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Kathy Orr/Baker City Herald An existing Idaho Power Company power line crosses Highway 86 near the historical marker that tells the story of the lone pine tree that once stood in Baker Valley. The marker is about three miles east of Interstate 84.

County commissioners meet with BLM officials to discuss proposed Boardman-To-Hemingway power line

“The best we can see is a tolerable route.”

That’s what Baker County Commissioner Mark Bennett said about Idaho Power’s Boardman-to-Hemingway power line, which might become part of the county’s landscape several years in the future.

On Wednesday the county commissioners met with Idaho Power officials, BLM Vale District Manager Don Gonzalez, and the owners of land across which the 500-kilovolt transmission line might run.

The meeting was designed to give county officials more information about the BLM’s environmentally preferred route for the B2H line, which was shown on maps uploaded to the B2H website last month.

And then they were taken down.


State traps, transfers troublesome wild turkeys

Wild turkeys had a good year in 2015 in parts of Baker County.

Maybe too good.

Biologists from the Oregon Department of Fish and Wildlife (ODFW) have trapped about 35 turkeys recently near Baker City and moved the birds, which had been gobbling hay and silage meant for cattle, to a state-owned wildlife area west of North Powder.


Getting The Drift

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Photo by Kathy Reedy Snow piles are a fact of winter life in Sumpter, 28 miles southwest of Baker City. Snow-coated Mount Ireland looms in the background, at left.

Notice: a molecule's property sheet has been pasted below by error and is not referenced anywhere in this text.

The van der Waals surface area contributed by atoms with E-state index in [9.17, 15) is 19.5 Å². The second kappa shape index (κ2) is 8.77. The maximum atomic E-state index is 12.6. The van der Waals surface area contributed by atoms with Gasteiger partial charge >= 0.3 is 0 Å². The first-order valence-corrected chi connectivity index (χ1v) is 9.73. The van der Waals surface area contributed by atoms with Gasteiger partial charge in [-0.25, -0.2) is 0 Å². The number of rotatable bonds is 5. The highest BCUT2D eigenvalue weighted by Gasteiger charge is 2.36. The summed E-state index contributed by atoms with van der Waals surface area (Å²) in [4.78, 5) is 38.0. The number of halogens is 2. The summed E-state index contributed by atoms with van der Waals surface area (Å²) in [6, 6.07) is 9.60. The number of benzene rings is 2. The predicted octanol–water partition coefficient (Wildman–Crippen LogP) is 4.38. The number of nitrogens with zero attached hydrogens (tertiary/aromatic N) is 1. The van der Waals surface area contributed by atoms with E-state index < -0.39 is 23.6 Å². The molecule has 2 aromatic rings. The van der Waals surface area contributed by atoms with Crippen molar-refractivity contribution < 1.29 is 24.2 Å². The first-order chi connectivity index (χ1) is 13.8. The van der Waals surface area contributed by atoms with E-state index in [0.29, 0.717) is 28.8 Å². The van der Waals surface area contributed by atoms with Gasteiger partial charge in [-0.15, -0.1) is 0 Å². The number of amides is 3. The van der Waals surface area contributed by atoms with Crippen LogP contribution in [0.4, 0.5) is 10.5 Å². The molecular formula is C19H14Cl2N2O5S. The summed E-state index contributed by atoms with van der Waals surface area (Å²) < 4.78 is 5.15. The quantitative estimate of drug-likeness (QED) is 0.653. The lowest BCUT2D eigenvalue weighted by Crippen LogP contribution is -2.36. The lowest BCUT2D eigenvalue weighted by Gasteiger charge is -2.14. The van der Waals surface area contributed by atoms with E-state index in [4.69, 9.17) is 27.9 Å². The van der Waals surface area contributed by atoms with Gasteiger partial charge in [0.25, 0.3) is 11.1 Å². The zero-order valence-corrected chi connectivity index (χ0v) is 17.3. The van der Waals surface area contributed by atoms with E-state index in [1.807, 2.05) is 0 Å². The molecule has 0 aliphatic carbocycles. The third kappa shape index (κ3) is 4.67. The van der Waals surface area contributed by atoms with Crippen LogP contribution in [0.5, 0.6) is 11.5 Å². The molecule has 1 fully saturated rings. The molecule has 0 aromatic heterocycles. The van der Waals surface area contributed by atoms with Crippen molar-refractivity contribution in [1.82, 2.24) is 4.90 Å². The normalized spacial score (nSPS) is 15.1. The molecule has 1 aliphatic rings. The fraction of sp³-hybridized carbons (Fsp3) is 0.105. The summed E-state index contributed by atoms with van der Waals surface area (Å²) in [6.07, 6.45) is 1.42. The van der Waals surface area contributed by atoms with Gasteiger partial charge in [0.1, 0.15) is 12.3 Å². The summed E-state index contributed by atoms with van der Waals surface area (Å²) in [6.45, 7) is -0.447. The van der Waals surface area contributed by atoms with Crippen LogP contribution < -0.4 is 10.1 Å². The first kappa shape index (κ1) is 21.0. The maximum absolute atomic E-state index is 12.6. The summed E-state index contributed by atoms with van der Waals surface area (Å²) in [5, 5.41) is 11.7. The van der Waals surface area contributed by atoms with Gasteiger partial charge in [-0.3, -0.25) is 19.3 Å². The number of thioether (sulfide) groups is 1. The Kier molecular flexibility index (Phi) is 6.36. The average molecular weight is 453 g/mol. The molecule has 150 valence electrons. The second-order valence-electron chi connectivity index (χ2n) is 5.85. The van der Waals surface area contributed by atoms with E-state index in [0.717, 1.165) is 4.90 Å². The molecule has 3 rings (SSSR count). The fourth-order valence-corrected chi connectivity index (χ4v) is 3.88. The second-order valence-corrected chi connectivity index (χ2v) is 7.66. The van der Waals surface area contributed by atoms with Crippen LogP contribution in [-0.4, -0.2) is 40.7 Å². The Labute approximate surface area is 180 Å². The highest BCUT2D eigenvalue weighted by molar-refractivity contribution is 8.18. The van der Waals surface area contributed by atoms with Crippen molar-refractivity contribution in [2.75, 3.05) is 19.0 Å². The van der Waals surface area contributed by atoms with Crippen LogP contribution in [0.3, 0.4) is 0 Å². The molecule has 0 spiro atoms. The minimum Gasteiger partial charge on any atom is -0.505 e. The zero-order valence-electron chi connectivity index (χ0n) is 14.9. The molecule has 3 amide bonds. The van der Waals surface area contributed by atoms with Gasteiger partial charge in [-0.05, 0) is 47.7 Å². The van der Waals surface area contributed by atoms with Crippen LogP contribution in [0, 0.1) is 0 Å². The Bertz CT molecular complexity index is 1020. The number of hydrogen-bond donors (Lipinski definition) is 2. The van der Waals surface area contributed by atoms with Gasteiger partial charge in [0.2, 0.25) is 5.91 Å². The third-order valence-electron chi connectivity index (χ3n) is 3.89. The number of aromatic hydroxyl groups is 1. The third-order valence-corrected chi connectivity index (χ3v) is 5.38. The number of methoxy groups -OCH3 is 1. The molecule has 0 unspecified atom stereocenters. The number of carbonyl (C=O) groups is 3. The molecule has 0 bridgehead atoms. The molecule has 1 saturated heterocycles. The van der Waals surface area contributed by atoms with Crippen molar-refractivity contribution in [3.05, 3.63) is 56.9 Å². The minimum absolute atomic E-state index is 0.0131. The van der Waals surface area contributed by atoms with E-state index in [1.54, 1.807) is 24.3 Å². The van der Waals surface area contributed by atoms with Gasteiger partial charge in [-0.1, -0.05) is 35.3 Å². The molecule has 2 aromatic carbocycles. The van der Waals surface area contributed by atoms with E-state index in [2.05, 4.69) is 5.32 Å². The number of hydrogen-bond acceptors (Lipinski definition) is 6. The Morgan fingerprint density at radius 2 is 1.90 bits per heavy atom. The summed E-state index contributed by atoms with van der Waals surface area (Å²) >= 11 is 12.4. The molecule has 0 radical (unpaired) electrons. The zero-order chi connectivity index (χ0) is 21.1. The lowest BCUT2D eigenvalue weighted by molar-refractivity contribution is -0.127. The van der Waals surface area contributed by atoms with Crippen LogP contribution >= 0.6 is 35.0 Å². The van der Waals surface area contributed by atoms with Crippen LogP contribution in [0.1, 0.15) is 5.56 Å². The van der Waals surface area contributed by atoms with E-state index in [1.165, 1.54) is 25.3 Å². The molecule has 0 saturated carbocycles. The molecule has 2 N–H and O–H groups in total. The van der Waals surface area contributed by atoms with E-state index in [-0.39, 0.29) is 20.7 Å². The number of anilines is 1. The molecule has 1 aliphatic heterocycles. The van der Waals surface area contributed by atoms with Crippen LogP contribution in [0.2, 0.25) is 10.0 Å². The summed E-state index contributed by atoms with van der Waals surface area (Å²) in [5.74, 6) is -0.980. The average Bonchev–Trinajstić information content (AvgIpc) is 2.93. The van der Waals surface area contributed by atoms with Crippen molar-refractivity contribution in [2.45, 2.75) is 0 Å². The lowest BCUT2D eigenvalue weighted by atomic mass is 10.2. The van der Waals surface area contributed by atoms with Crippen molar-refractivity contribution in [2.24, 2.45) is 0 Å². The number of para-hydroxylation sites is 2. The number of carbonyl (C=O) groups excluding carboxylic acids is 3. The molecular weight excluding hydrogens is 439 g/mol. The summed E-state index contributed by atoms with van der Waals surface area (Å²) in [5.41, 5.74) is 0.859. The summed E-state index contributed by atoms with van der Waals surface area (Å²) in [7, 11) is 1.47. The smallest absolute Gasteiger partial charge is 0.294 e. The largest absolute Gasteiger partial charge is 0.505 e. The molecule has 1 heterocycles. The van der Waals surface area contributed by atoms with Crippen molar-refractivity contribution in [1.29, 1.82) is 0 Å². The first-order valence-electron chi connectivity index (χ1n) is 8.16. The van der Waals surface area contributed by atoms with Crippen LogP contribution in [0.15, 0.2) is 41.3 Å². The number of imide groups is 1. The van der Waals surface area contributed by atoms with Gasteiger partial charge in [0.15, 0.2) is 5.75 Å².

After 2 Dry Winters, Deep Snow A Welcome Sight For Baker County Towns 

The yardstick has resumed its customary role as the necessary snow-measuring device for a couple of Baker County’s more blizzard-prone towns.

The past few winters, by contrast, the puny ruler, the foot-long instrument that elementary students store in their pencil boxes, would have sufficed to keep track of snow depths in Sumpter and Halfway.

This year, though, to plunge a ruler into a drift in either place would be to risk losing the thing until spring.


Animal shelter project moves ahead

One more step has been completed in the process that aims to build an animal shelter in Baker City.

New Hope for Eastern Oregon Animals has created a capital campaign plan that focuses on a financial strategy to raise money to build the shelter.

Jeanie Dexter, chair of New Hope’s board of directors, said the plan is an important  and necessary step in the planning of the facility that is projected to be constructed in 2019.


Family’s Home

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S. John Collins / Baker City Herald Wisdom family members traveled to Baker City to spend Christmas at the historic Wisdom house/vacation rental at the corner of Second and Broadway streets.

The Wisdoms Reminisce In Historic Baker City Home That Bears Their Name

John Berg leads the way around the Wisdom House, describing it from his memories.

The first phone was right near the kitchen, he says — turning the crank connected the caller to the operator, who then connected to the person you were calling.

Next stop, the kitchen: He says a big mahogany table sat in the dining room, surrounded by 12 chairs.

And the banister — everyone, it seems, has slid down the banister.